Mohammed Hanif in The New Republic:
EARLY MORNING one day this past July, a bomb went off two streets from my house in Karachi. I was asleep. “There was a bomb blast outside the Chinese consulate,” my wife informed me when I woke up. Nobody had died, I was told. It was a motorcycle bomb—as in someone had fitted a bomb into a motorcycle and parked it outside the consulate. My first reaction was, why would anyone explode a bomb outside the Chinese consulate? Since our childhood, we have been told that the Chinese are our best friends and our friendship is taller than the Himalayas and deeper than the Arabian Sea. Maybe someone was jealous of our friendship. It didn’t really occur to me that the bomb had gone off in my own neighborhood.
Then a friend wrote from London: Heard there was a bomb blast in your neighborhood, hope the family is safe, and the dogs not too traumatized. It was nice of her to write, but my first reaction was that the blast was two streets away. For me, the explosion might as well have happened in another city. None of my friends in Karachi called to check on me. They had probably seen the news on television, had found out that nobody died in the blast, and had promptly forgotten about it. I hadn’t even heard the blast. Maybe I have learned to block out small motorcycle bombs.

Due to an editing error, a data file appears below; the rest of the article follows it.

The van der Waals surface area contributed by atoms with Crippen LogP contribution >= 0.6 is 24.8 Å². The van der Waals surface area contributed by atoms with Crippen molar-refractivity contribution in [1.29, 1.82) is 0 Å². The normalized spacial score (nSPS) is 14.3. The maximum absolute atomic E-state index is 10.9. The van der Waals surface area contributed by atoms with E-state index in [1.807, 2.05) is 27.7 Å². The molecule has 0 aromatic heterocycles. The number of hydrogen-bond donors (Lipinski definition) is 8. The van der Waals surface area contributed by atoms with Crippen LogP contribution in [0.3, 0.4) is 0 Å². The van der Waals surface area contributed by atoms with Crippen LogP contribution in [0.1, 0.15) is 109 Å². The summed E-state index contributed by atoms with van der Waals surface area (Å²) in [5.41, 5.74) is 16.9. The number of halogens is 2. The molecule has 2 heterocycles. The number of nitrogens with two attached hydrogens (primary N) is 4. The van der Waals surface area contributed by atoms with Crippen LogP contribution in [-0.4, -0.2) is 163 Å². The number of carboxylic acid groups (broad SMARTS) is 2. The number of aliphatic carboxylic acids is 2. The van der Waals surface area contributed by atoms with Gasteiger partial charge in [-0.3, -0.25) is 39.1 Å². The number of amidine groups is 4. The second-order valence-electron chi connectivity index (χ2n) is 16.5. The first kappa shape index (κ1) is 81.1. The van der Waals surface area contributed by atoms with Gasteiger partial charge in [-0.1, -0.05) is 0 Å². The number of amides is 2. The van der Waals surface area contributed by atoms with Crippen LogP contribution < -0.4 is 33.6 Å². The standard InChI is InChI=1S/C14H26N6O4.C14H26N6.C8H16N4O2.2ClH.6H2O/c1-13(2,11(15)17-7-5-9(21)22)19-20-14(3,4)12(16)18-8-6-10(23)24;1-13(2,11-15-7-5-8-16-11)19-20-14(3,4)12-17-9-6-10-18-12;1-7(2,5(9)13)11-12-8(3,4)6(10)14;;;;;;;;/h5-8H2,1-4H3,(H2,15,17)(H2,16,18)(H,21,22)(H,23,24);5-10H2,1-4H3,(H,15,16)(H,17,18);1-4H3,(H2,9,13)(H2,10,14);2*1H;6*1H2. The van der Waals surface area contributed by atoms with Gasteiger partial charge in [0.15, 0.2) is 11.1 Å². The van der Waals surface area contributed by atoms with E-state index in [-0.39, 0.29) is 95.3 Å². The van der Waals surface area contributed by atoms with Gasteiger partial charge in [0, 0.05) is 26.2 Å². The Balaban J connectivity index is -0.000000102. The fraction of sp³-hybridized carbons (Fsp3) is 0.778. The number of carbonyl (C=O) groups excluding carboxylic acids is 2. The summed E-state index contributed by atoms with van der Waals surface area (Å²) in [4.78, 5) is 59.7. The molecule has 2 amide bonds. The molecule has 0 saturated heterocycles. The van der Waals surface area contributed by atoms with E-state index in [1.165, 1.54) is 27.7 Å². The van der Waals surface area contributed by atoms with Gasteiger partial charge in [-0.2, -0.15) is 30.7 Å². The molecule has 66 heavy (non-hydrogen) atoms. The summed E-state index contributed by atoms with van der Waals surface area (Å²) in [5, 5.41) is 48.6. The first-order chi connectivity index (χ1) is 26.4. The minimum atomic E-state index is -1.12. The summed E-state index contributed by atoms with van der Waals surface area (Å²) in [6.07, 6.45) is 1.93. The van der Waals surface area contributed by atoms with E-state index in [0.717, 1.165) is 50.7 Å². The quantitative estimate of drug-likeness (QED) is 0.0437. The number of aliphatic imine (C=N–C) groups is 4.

You live in a city not because it’s the prettiest, most peaceful place in the world; nor do you choose a place because it’s exciting. Karachi, for me, is a perpetually shifting combination of nice memories and minor tragedies, commerce and convenience, familiarity and strangeness, and, ultimately, the coincidences that brought me here. The air, as someone said, is easier on your skin. But all that the outside world sees is a bloody-minded sentimentality that keeps one in a place even when it’s blowing up bit by bit. When I visit my hometown in central Punjab, I am often asked by my family: How can you live in a city like Karachi with all its rampant violence? I can’t really confess to the folks in my village that, unlike in the rest of Pakistan, in Karachi you can buy beer without much hassle. (Alcohol is illegal throughout the country.) More: